In People v. Thurman (2007) 157 Cal.App.4th 36, 68 Cal.Rptr.3d 425 (Thurman ), a jury convicted the defendant of assault by means of force likely to cause great bodily injury, criminal threats, second degree robbery, and false imprisonment by violence.   The jury acquitted defendant of attempted murder and the lesser offense of attempted voluntary manslaughter but was unable to reach a verdict on the lesser offense of attempted second degree murder.   The jury also deadlocked on vehicle theft and carjacking and on hate crime allegations.  (Id. at pp. 39-40, 68 Cal.Rptr.3d 425.)   After declaring a mistrial on the deadlocked counts and the allegations, the court scheduled the case for retrial.   The prosecutor's motion to dismiss the attempted murder charge was granted but the defendant's motion to dismiss the other counts was denied.   The defendant then entered a negotiated plea to carjacking in exchange for a concurrent three-year term on that count and dismissal of the vehicle theft count and remaining allegations.  (Id. at pp. 40, 41, 68 Cal.Rptr.3d 425.)   On appeal, the defendant raised issues related to the carjacking count.   Specifically, the defendant contended that the trial court erroneously denied his motion to dismiss, that the carjacking was based on the same conduct as the robbery, and insufficient evidence supported the carjacking.   Although conceding he did not obtain a CPC, the defendant claimed that the trial court had “assured him that he could appeal from the judgment with respect to all issues pertaining to [the carjacking count].”  (Id. at pp. 41-42, 68 Cal.Rptr.3d 425.)  Thurman concluded that the record did not support the defendant's claim of an assurance that a CPC was not required nor would such a promise be enforceable.  (Id. at pp. 42-43, 68 Cal.Rptr.3d 425.)  Thurman agreed that “courts should tell defendants who are contemplating guilty pleas that they have only limited appeal rights following a guilty plea” but saw “no reason for the court to have reminded trial counsel that he would also have to obtain a certificate of probable cause.”  (Id. at p. 44, 68 Cal.Rptr.3d 425.)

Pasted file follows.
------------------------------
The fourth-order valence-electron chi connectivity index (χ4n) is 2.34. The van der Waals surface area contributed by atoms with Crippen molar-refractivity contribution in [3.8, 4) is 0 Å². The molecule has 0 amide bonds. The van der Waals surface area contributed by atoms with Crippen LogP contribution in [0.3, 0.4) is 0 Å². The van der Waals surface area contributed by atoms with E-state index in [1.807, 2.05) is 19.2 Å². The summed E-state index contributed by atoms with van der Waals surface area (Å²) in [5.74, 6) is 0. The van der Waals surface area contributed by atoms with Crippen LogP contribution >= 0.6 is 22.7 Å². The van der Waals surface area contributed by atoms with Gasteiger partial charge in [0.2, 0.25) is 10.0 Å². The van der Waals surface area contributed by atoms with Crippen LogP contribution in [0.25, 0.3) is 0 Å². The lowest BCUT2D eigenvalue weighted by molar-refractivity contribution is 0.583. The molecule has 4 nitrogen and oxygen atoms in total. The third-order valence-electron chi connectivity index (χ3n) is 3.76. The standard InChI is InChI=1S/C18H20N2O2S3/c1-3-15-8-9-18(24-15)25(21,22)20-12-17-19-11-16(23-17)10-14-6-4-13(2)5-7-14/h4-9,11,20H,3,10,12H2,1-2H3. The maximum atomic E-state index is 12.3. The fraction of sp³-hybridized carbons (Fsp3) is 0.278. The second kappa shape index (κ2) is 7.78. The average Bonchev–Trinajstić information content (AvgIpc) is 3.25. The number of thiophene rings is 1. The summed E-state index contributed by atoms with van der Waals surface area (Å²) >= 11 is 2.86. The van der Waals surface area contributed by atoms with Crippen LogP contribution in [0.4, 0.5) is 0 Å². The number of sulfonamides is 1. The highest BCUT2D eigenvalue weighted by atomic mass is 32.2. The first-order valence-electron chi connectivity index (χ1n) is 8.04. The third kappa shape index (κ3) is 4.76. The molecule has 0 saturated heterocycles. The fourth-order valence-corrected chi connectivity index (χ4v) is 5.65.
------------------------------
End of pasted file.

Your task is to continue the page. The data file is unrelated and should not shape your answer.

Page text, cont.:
Thurman is on point here.   Further, defendant is trifling with the courts by attempting to better the bargain on appeal.  (People v. Hester (2000) 22 Cal.4th 290, 295, 92 Cal.Rptr.2d 641, 992 P.2d 569.)   After the jury reached its verdicts on the underlying offenses, defendant admitted a prior prison term (Pen.Code, § 667.5, subd. (b)) for a 1998 violation of Health and Safety Code section 11377, subdivision (a), in exchange for dismissal of a prior prison term for a 1996 violation of Penal Code section 496, subdivision (a), and three 2003 convictions for driving on a suspended license (Veh.Code, §§ 14601.1, 14601.2).

 “ ‘ “When a guilty [or nolo contendere] plea is entered in exchange for specified benefits such as the dismissal of other counts or an agreed maximum punishment, both parties, including the state, must abide by the terms of the agreement.” ’  [Citations.]  ‘Defendant's attack on the legality of [the plea entered in exchange for dismissal of other allegations] is an effort to unilaterally improve, and thus alter, the terms of that which was agreed and thus should not be permitted without a certificate of probable cause.’  [Citation.]”  (People v. Cuevas (2008) 44 Cal.4th 374, 383, 79 Cal.Rptr.3d 303, 187 P.3d 30.)